Developer: Backflip Studios
Price: $1.99
Version Reviewed: 1.0

Graphics / Sound Rating: ★★★★★
Game Controls Rating: ★★★★½
Gameplay Rating: ★★★★½
User Interface Rating: ★★★★☆
Re-use / Replay Value Rating: ★★★★☆

Overall Rating: ★★★★½

Harbor Havoc 3D is the latest title from Backflip Studios, the makers of the excellent Ragdoll Blaster and Paper Toss: World Tour games.  This is their entry into the crowded line-drawing genre, borrowing elements from games like Flight Control, Harbor Master, and the lesser-known Sea Captain.  What sets Harbor Havoc apart, however, is the move to 3D.  Besides being a visual treat, the extra dimension brings with it a multi-layered approach that will ask you to juggle helicopters, boats and submarines, all at the same time.  This spin on the classic formula makes you stop and think about which vehicles can safely pass over each other, and is enough of a mental curveball to make the game stand out from the crowd.

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Harbor Havoc 3D comes with a total of 4 maps, each of which is nicely rendered and backed with suitably themed music. Far East is the first level, and it serves as a good introduction to the mechanics of the game since you only have to deal with ships.  In order to direct a ship that floats onto the screen, you simply select it and draw its course.  The icons used to indicate an arriving ship are not color-coded as in most games of this genre, but will tell you the type of vessel that is approaching.  When you select one, its destination port is highlighted to assist you in recognizing the goal, and the vehicles themselves have very slight color indications.  This can be confusing at first and not quite as intuitive as other games in the genre, but you can quickly memorize the different ship types and know where they are supposed to be going.  There is no unloading of cargo as in Harbor Master, as you just need to bring the ships home, and the ships can land at any section of the port, allowing for multiple arrivals at the same time.  A nice feature of Harbor Havoc 3D is that you can also anchor a vessel at any time by tapping it.  This will stop any vehicle in its tracks, and you can resume its motion by tapping it again.  You will have to draw the route again, however, otherwise the ship will just proceed forward in a straight line.  This offers some interesting strategies and caveats for the player to deal with.

Atlantis is the next map, and it starts to up the ante by including two vehicle types.  The level is actually located underwater, and incorporates sea-floor rovers as well as floating subs.  There is also an added element of obstructions for the rovers, as rocks on the sea-floor cause blockages at certain points of the map.  This level introduces you to the new mentality required to juggle vehicles on two different planes, as you soon have to get over the instinctual fear of drawing two routes that would normally cause a collision but are just fine if it just means crossing a sub with a rover.  You will be forced to think differently, and this really is the case when you hit the third and best map called Arctic.  This third map is the culmination of the game, and has you managing helicopters, ships, and submarines.  You will need to guide them to the appropriate docks, including a central rig with helipad.  The action is really ramped up to a crescendo on this map, where you can have all three vehicle types crossing over each other in a line-drawing symphony.  This map has an all-around intensity to it, which is even reflected by the dramatic level music.  Big scores are ready to be had on this level, as the vessels come fast and furious, and you will really have to bird-dog the edges of the screens as more arrive.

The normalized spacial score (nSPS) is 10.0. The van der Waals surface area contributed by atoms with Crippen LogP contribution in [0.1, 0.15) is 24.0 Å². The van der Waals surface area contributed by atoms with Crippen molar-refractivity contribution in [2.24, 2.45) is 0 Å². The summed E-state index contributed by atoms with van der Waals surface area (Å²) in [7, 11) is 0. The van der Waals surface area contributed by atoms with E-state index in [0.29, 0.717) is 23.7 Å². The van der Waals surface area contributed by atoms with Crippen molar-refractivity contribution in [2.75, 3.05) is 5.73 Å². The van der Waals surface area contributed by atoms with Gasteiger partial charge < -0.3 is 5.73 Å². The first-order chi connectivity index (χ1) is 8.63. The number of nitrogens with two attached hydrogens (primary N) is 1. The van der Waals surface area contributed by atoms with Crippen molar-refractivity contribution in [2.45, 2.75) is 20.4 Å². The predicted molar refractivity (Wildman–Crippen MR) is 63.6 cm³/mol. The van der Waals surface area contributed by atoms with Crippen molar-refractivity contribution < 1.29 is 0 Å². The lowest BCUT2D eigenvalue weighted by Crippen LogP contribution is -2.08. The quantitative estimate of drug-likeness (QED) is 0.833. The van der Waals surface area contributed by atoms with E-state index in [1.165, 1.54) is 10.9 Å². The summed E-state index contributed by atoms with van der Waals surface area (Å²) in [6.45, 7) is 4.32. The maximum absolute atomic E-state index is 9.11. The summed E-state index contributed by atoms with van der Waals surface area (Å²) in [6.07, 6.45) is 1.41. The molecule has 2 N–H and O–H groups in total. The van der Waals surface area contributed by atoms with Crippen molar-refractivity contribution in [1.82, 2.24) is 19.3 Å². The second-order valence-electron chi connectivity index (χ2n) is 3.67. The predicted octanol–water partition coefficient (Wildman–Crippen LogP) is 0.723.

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Lighthouse is the fourth and final map, and can be unlocked after a certain amount of traffic has been routed on the other levels.  This map brings things back to just ships, but takes place at night where the only light you have is a slowly rotating lighthouse lamp.  To complicate things further, only certain ships have faint, on-board lights.  Besides unlocking this map, there are also various trophies that can be earned throughout the course of the game as Harbor Havoc 3D supports the Plus+ network.  There are leaderboards for all the maps, and you can challenge your friends on the network via push notification.  The highscores themselves have not spiraled to ridiculous degrees so far, implying a nice balance to the game.  Besides the ability to challenge your friends via Plus+, Harbor Havoc 3D also provides the option to post a fat score to your Twitter or Facebook pages.

A couple of things that are noticeably absent from the game are a fast forward button and in-game save, both of which are really helpful for games of this genre.  Luckily, Backflip has announced that an update has already been submitted that will address these omissions.  Both Flight Control and Harbor Master eventually added more maps and multiplayer functionality as well, so hopefully Harbor Havoc 3D will follow suit, because the core game is definitely a winner.

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It’s not easy these days for a new line-drawing game to stand out in the app store.  It is definitely a fatigued genre, but Harbor Havoc 3D manages to shine through because of its high level of quality and its vertical nature.  It is a solid and attractive game, and worthy of being considered amongst the best of its kind.



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